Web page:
Æsopo ingentem statuam posuere Attici,
Seruumque collocârunt æterna in basi,
Patere honoris scirent ut cunctis viam.

PHÆDR. Epilog. 1. 2. The Athenians erected a large statue to Æsop, and placed

him, though a slave, on a lasting pedestal; to shew, that the way to honour lies open indifferently to all.

The reception, manner of attendance, undisturbed freedom and quiet, which I meet with here in the country has confirmed me in the opinion I always had, that the general corruption of manners in servants is owing to the conduct of masters. The aspect of every one in the family carries so much satisfaction, that it appears he knows the happy lot which has befallen him in being a member of it. There is one particular which I have seldom seen but at Sir Roger's; it is usual in all other places, that servants fly from the parts of the house through which their master is passing ; on the contrary, here they industriously place themselves in his way; and it is on both sides, as it were, understood as a visit, when the servants appear without calling. This proceeds from the humane and equal temper of the man of the house, who also perfectly well knows how to enjoy a great estate, with such economy as ever to be much beforehand. This makes his own mind untroubled, and consequently unapt to vent peevish expressions, or give passionate or inconsistent orders to those about him. Thus respect and love go together; and a certain cheerfulness in performance of their duty is the particular distinction of the lower part of this family. When a servant is called before his master, he does not come with an expectation to hear himself rated for some trivial fault, threatened to be stripped, or used with any other unbecoming language, which mean masters often give to worthy servants; but it is often to know, what road he took that he came so readily back according to order; whether he passed by such a ground; if the old man who rents it is in good health; or whether he gave Sir Roger's love to him, or the like.

A man who preserves a respect founded on his benevolence to his dependants, lives rather like a prince than a master in his family; his orders are received as favours rather than duties; and the distinction of approaching him is part of the reward for executing what is commanded by him.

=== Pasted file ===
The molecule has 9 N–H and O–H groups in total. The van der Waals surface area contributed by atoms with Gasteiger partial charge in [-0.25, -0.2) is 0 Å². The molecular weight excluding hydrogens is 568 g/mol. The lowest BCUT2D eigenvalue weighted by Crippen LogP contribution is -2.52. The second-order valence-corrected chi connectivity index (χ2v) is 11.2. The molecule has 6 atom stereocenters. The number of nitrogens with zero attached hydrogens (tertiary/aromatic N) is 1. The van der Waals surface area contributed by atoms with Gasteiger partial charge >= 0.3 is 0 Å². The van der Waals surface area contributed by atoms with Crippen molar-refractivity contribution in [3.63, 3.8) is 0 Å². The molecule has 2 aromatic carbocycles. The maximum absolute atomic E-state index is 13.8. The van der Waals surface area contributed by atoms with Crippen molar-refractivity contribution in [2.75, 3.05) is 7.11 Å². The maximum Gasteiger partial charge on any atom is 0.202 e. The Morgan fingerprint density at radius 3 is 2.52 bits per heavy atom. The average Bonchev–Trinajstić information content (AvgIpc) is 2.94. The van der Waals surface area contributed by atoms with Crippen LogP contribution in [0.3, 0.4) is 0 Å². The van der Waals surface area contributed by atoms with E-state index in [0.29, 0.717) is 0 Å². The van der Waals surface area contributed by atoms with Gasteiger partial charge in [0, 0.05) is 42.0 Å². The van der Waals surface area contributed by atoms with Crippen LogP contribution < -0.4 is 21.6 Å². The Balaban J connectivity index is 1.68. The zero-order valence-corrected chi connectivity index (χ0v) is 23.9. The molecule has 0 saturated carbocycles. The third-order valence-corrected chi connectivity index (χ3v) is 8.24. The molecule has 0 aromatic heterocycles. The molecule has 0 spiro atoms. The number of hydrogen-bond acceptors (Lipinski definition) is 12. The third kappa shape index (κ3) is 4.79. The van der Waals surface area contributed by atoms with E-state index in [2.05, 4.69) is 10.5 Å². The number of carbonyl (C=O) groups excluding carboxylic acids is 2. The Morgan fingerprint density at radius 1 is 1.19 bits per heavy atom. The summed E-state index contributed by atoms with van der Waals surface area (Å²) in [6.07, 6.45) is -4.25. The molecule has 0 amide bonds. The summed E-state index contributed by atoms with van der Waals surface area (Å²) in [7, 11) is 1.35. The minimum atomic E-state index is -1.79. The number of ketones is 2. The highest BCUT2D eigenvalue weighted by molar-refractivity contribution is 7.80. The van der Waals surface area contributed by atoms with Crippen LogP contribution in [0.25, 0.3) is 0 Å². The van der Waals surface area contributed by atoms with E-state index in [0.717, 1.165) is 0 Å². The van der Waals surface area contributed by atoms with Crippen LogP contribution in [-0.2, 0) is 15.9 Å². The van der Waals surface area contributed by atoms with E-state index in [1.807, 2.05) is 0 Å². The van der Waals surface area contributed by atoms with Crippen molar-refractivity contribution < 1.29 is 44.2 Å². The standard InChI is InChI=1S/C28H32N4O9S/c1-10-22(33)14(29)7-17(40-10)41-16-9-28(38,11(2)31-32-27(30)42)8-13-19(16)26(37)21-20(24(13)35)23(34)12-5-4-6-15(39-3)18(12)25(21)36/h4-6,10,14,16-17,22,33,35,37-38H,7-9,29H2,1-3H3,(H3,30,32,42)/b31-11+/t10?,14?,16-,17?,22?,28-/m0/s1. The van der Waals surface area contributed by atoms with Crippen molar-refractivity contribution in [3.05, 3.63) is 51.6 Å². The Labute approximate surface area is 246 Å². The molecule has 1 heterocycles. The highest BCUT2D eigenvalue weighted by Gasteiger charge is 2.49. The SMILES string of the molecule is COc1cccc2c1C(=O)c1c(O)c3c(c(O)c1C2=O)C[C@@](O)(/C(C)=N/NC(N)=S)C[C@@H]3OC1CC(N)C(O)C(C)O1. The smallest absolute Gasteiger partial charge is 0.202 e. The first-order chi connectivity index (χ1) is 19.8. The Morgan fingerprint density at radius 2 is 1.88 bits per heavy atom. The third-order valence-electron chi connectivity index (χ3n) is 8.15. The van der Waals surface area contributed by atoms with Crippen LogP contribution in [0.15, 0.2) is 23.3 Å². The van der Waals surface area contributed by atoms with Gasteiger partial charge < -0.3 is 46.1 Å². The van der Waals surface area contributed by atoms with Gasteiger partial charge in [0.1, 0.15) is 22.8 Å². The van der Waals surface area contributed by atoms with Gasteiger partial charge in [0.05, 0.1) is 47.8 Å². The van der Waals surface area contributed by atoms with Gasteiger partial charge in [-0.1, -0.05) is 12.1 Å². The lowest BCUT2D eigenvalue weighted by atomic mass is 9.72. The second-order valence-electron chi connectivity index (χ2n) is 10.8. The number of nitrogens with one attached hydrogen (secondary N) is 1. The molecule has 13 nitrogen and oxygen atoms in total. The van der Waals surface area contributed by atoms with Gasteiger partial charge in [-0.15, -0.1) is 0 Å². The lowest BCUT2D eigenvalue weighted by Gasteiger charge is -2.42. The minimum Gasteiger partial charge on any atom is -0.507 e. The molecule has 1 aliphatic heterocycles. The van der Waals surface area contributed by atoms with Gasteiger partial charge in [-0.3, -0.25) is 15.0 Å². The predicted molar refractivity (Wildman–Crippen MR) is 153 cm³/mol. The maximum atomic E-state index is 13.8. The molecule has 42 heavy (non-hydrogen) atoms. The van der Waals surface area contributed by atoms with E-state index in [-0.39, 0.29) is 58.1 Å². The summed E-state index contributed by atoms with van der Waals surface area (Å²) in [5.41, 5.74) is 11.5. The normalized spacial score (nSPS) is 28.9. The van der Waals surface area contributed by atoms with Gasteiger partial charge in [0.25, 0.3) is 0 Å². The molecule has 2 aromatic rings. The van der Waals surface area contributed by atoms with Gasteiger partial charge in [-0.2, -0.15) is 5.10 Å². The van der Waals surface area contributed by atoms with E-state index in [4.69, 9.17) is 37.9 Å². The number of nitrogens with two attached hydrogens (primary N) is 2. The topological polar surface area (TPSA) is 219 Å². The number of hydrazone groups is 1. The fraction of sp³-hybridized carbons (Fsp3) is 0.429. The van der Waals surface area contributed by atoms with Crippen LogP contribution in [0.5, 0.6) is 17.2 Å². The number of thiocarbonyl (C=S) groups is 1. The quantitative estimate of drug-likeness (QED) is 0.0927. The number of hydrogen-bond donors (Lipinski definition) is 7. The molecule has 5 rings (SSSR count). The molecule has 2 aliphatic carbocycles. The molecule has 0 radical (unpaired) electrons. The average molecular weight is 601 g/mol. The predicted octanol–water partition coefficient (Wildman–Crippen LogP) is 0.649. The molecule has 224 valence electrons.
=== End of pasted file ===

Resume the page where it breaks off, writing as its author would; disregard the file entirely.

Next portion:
There is another circumstance in which my friend excels in his management, which is the manner of rewarding his servants. He has ever been of opinion, that giving his cast clothes to be worn by valets has a very ill effect upon little minds, and creates a silly sense of equality between the parties, in persons affected only with outward things. I have heard him often pleasant on this occasion, and describe a young gentleman abusing his man in that coat, which a month or two before was the most pleasing distinction he was conscious of in himself. He would turn his discourse still more pleasantly upon the bounties of the ladies in this kind ; and I have heard him say, he knew a fine woman, who distributed rewards and punishments in giving becoming or unbecoming dresses to her maids.

But my good friend is above these little instances of good-will, in bestowing only trifles on his servants ; a good servant to him is sure of having it in his choice very soon of being no servant at all. As I before observed, he is so good a husband, and knows so thoroughly that the skill of the purse is the cardinal virtue of this life; I say he knows so well that frugality is the support of generosity, that he can often spare a large fine when a tenement falls, and give that settlement to a good servant who has a mind to go into the world, or make a stranger pay the fine to that servant, for his more comfortable maintenance, if he stays in his service.

A man of honour and generosity considers it would be miserable to himself to have no will but that of another, though it were of the best person breathing, and for that reason goes on as fast as he is able to put his servants into independent livelihoods. The greatest part of Sir Roger's estate is tenanted by persons who have served himself or his ancestors. It was to me extremely pleasant to observe the visitants